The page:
Marc (18:11): Juan, I believe you have a really interesting topic coming up in one of your talks called Scaling Without Dying. And I was telling a similar analogy, but I'll change it into the food category now, which is that the thing with software that many companies don't understand, and you've got all these entrepreneurs there and man, when they hit production, are they going to get into an interesting situation. But with software, it's like every time you add a new item to the menu, you still have to make all of the previous items. You add a new ingredient, and you will never get rid of the old ones almost ever. So the amount of maintenance that it takes in order to just keep up with all of those different things that you are creating and adding all of the time can create an awful lot of toil. So how does this fit into your scaling without dying type of topic?
Juan (19:06): Awesome. Yeah, the title is a little grim. <laughs> I think that our listeners, of course, don't have an image, but I'm like a heavy metal punk looking guy and I like using skulls and stuff. So that's where that comes from. And the talk’s title is How to Scale a Tech Team Without Dying in the Process. The purpose is, since the audience is still is very business entrepreneur, what I intend to achieve is to encourage them to give the space to their technical teams to do things well early on. And by well, I mean more in the product delivery or software delivery pipeline than not. Usually, when people call me either to explore a new role or for advice or for anything, they do so because they have big problems that they have no idea about. Those tend to be you feeling the same. Like, hey, how can I get more output of my team. And then we have all these different ways of approaching, they've tried many things. And then they've tried to do all the different blog posts or recommendations or doing. I don't know, like extreme programming. So there's all of these things and they realize, like, hey, none of this stuff is working, but how do we get better at it? And what I've found is there's a few things that if you get right early on, that allow you to learn really fast and iterate really fast, and also keep your support and your toil under control, you're probably better than most early-stage company. So if you allow, and not just allow, if your dev team also has some experience about how to do this because it's also like unintuitive. One of my favorite examples is like unit or like early testing or test-driven development. It is unintuitive for folks who haven't lived through it, like spending more time writing tests, and dealing with how do you set up your runner and all this stuff. And for every feature, you have to do additional work, and my God, and you're not seeing the results. And so that gets sacrificed at the beginning because that's the investment phase. You have really no return. And it seems like a waste of effort and stuff. I think we all know the story. But then two years later, you're trying to make a change. And your codebase is so brittle and so fragile that you can't.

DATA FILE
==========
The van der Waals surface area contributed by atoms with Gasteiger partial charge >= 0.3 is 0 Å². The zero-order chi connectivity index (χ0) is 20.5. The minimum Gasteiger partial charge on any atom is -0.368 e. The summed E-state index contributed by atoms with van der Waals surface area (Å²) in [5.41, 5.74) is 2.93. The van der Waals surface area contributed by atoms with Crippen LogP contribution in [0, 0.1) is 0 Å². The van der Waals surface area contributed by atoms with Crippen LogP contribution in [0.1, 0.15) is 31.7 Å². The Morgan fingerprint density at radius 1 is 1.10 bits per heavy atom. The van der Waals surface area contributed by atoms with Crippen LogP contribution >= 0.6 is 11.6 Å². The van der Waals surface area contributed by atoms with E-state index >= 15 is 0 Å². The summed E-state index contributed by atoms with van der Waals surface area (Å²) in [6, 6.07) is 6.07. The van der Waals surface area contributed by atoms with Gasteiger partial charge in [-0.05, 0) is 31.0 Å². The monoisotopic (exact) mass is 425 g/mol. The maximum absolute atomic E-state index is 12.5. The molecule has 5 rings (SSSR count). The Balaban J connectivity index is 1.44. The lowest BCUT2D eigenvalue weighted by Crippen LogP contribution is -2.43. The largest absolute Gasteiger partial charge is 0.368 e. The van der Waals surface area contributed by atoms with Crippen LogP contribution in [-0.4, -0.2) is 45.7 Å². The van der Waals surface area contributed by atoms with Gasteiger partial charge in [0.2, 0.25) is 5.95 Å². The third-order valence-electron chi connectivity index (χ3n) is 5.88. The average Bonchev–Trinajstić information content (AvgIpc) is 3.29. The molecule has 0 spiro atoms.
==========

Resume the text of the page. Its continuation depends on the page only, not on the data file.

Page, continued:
Andy (21:33): It's not even always two years, it's not even always two years later. Marc and I are working on a little app for a customer and I had everything dialed in. This is just something really small and really quick. I'm not going to bother with tests. And we delivered the first demo. And everything failed because I put a typo in and I had no way of seeing that beforehand. And then I was like, why didn't I just write some tests from the beginning? I know that, I advise people to do that. I coach people on that.